I’m not against taking images of the eye. They allow us to document the eye for future comparison and they are a great tool for patient education. One of the biggest benefits of retinal imaging is that it allows a faster, more thorough examination of the eye with better comfort for the patient. The macula and optic nerve are in the posterior pole of the eye where patients are most sensitive to light. In some patients it’s tough to get more than a quick peek of this critical area between blinks and their watering eyes cause a lot of reflections that block the view. With retinal photography, we can quickly capture an image that can be viewed on the monitor for as long as desired. We can zoom in on any areas of interest for better detail and a variety of filters can be applied to the image to highlight specific details. No examination with lenses can provide the same field of view and magnification in one view.
However, I would argue that an optomap is inferior to a digital retinal photo in most cases. While the Optos can get farther in the periphery under optimal conditions, the bulk of pathology is found in the posterior pole where the macula and optic nerve are located. Also, most problems in the periphery either need to be treated or they don’t. So while you want to be able to see pathology in the periphery, a photograph isn’t as helpful in management and treatment. The optomap image is very distorted and much lower resolution compared to a digital retinal photo. Retinal photos can also be taken in offset pairs to provide a 3D view of the posterior pole and multiple images can be combined with software to expand the field of view included in a photo.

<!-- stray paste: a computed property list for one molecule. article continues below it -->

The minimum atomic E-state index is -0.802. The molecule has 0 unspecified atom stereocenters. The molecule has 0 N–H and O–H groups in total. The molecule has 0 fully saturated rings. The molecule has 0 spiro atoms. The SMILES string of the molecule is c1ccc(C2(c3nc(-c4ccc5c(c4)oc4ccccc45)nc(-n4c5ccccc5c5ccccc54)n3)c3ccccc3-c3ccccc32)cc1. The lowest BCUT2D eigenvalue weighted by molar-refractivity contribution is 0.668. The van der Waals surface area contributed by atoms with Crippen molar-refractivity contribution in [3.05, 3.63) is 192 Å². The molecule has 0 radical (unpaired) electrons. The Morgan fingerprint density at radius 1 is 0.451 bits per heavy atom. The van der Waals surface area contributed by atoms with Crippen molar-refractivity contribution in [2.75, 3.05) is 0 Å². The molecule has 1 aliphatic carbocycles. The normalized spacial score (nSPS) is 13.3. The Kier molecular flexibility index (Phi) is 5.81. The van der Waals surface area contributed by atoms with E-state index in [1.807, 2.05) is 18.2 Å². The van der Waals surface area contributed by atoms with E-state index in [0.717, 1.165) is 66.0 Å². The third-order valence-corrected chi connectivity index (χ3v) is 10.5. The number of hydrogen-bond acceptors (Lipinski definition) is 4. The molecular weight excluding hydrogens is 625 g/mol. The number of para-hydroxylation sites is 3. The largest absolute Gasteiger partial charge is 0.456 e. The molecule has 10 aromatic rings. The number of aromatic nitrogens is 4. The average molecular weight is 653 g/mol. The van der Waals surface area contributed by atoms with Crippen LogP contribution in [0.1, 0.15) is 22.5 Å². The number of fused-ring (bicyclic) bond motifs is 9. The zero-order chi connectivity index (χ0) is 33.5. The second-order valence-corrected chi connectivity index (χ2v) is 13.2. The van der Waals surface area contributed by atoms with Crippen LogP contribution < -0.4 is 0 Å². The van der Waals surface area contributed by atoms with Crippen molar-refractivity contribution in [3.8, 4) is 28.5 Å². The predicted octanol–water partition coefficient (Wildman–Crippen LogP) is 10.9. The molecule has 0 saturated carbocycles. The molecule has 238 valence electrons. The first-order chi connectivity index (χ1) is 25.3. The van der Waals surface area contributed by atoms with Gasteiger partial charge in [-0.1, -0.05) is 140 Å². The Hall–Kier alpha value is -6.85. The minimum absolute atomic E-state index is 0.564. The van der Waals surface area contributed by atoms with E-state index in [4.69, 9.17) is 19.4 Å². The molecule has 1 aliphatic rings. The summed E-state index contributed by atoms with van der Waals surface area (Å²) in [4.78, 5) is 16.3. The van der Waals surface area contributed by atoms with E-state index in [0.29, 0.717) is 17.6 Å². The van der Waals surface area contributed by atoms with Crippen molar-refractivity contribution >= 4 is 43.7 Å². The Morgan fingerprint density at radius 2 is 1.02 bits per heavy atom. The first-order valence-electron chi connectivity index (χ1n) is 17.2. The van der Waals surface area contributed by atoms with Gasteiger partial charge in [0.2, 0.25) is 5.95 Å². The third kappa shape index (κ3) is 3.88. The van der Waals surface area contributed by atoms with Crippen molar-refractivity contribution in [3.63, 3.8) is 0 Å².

If your goal in paying extra for an optomap is to get a neat, high tech laser scanning image of your retina, then the optomap may be for you. But don’t think that it will provide the same quality of view that is achieved by dilation and examination by the doctor using modern equipment and lenses and, I dare say, even examination without dilation in many instances.
If your goal is a high quality, cost-effective health assessment of your eyes, have them dilated as needed for an overall stereo view of the eye. Have high resolution retinal photos of the posterior pole if you want the detail, analysis, documentation and wow factor that they provide.
Dilation is not always necessary at every exam but, regardless of the equipment used, it usually allows for a better health assessment of your eyes. Isn’t that why you’re having your eyes examined in the first place?
Check out these examples of optomap images I received from the previous doctors of some of my patients compared to the retinal photos I took and decide for yourself.
- Optomap image of patient #1. That yellow/white disc with blood vessels coming out of it is the optic nerve. The darker patch just left of that is the macula. They are in the posterior pole of the eye. You can see that there is a wide view of the temporal retina (to the left) but very little view of the superior, nasal and inferior retina. Even with the wider temporal view, you can barely see the retinal defect peeking through the eyelashes at 8:00.
- Retinal photo of the peripheral defect in patient #1. This is a retinal photo of the same defect seen between the lashes at 8:00 in the optomap image above. Peripheral images are harder to capture in a retinal camera but have better detail when you can get them. The hazy white zone is from reflection of the flash off the iris when the patient is looking off center.